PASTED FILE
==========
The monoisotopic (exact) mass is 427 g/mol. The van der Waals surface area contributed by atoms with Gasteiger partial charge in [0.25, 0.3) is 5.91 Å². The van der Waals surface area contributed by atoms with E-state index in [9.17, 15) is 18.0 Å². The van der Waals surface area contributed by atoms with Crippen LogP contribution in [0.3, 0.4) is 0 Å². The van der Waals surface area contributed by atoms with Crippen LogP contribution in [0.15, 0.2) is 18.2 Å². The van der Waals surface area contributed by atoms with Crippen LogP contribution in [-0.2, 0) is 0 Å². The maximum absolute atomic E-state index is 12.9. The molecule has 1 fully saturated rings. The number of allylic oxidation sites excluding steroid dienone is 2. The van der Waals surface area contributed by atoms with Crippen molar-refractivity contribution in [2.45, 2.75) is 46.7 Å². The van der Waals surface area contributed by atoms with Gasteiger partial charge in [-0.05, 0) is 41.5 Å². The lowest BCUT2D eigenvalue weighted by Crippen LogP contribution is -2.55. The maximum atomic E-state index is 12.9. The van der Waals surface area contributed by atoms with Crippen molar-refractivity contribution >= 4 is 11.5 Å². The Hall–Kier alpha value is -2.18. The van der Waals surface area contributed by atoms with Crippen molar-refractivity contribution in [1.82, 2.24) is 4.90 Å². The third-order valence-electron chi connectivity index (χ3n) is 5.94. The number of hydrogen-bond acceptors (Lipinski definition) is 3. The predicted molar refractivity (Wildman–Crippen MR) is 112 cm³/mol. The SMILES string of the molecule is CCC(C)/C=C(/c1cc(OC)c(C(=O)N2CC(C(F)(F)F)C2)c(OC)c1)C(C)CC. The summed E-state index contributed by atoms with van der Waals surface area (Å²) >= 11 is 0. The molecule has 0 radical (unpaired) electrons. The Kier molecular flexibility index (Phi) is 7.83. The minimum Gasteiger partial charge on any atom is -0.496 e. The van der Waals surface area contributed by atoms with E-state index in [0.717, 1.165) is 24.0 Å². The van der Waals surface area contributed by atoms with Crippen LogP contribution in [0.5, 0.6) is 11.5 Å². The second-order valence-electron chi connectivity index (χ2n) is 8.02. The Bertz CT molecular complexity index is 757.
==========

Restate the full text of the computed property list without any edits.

The monoisotopic (exact) mass is 427 g/mol. The van der Waals surface area contributed by atoms with Gasteiger partial charge in [0.25, 0.3) is 5.91 Å². The van der Waals surface area contributed by atoms with E-state index in [9.17, 15) is 18.0 Å². The van der Waals surface area contributed by atoms with Crippen LogP contribution in [0.3, 0.4) is 0 Å². The van der Waals surface area contributed by atoms with Crippen LogP contribution in [0.15, 0.2) is 18.2 Å². The van der Waals surface area contributed by atoms with Crippen LogP contribution in [-0.2, 0) is 0 Å². The maximum absolute atomic E-state index is 12.9. The molecule has 1 fully saturated rings. The number of allylic oxidation sites excluding steroid dienone is 2. The van der Waals surface area contributed by atoms with Crippen molar-refractivity contribution in [2.45, 2.75) is 46.7 Å². The van der Waals surface area contributed by atoms with Gasteiger partial charge in [-0.05, 0) is 41.5 Å². The lowest BCUT2D eigenvalue weighted by Crippen LogP contribution is -2.55. The maximum atomic E-state index is 12.9. The van der Waals surface area contributed by atoms with Crippen molar-refractivity contribution >= 4 is 11.5 Å². The Hall–Kier alpha value is -2.18. The van der Waals surface area contributed by atoms with Crippen molar-refractivity contribution in [1.82, 2.24) is 4.90 Å². The third-order valence-electron chi connectivity index (χ3n) is 5.94. The number of hydrogen-bond acceptors (Lipinski definition) is 3. The predicted molar refractivity (Wildman–Crippen MR) is 112 cm³/mol. The SMILES string of the molecule is CCC(C)/C=C(/c1cc(OC)c(C(=O)N2CC(C(F)(F)F)C2)c(OC)c1)C(C)CC. The summed E-state index contributed by atoms with van der Waals surface area (Å²) >= 11 is 0. The molecule has 0 radical (unpaired) electrons. The Kier molecular flexibility index (Phi) is 7.83. The minimum Gasteiger partial charge on any atom is -0.496 e. The van der Waals surface area contributed by atoms with E-state index in [0.717, 1.165) is 24.0 Å². The van der Waals surface area contributed by atoms with Crippen LogP contribution in [0.5, 0.6) is 11.5 Å². The second-order valence-electron chi connectivity index (χ2n) is 8.02. The Bertz CT molecular complexity index is 757.